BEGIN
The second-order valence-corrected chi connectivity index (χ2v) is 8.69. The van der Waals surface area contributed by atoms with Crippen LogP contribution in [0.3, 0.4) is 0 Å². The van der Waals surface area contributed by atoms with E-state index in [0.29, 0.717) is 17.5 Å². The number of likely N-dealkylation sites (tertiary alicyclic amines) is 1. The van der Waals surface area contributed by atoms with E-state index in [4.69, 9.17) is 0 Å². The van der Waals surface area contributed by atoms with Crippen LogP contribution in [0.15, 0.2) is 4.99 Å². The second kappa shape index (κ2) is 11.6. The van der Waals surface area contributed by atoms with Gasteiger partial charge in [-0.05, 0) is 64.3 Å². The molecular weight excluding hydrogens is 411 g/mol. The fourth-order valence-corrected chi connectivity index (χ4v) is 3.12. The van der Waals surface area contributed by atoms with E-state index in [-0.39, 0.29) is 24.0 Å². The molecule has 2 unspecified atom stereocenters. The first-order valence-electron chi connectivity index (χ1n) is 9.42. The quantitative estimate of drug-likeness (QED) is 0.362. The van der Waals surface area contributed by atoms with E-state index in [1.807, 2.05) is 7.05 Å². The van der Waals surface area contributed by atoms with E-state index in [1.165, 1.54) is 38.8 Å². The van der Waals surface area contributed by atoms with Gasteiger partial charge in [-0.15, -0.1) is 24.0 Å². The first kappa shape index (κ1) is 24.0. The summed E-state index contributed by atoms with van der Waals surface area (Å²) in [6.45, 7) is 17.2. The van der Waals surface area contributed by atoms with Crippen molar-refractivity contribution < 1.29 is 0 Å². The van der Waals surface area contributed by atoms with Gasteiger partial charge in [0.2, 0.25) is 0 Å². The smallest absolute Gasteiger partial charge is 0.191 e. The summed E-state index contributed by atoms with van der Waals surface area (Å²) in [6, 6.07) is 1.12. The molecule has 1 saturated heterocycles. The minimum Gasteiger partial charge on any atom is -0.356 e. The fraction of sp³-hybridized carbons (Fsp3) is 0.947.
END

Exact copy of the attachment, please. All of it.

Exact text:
The second-order valence-corrected chi connectivity index (χ2v) is 8.69. The van der Waals surface area contributed by atoms with Crippen LogP contribution in [0.3, 0.4) is 0 Å². The van der Waals surface area contributed by atoms with E-state index in [0.29, 0.717) is 17.5 Å². The number of likely N-dealkylation sites (tertiary alicyclic amines) is 1. The van der Waals surface area contributed by atoms with E-state index in [4.69, 9.17) is 0 Å². The van der Waals surface area contributed by atoms with Crippen LogP contribution in [0.15, 0.2) is 4.99 Å². The second kappa shape index (κ2) is 11.6. The van der Waals surface area contributed by atoms with Gasteiger partial charge in [-0.05, 0) is 64.3 Å². The molecular weight excluding hydrogens is 411 g/mol. The fourth-order valence-corrected chi connectivity index (χ4v) is 3.12. The van der Waals surface area contributed by atoms with E-state index in [-0.39, 0.29) is 24.0 Å². The molecule has 2 unspecified atom stereocenters. The first-order valence-electron chi connectivity index (χ1n) is 9.42. The quantitative estimate of drug-likeness (QED) is 0.362. The van der Waals surface area contributed by atoms with E-state index in [1.807, 2.05) is 7.05 Å². The van der Waals surface area contributed by atoms with E-state index in [1.165, 1.54) is 38.8 Å². The van der Waals surface area contributed by atoms with Gasteiger partial charge in [-0.15, -0.1) is 24.0 Å². The first kappa shape index (κ1) is 24.0. The summed E-state index contributed by atoms with van der Waals surface area (Å²) in [6.45, 7) is 17.2. The van der Waals surface area contributed by atoms with Crippen molar-refractivity contribution < 1.29 is 0 Å². The van der Waals surface area contributed by atoms with Gasteiger partial charge in [0.2, 0.25) is 0 Å². The smallest absolute Gasteiger partial charge is 0.191 e. The summed E-state index contributed by atoms with van der Waals surface area (Å²) in [6, 6.07) is 1.12. The molecule has 1 saturated heterocycles. The minimum Gasteiger partial charge on any atom is -0.356 e. The fraction of sp³-hybridized carbons (Fsp3) is 0.947.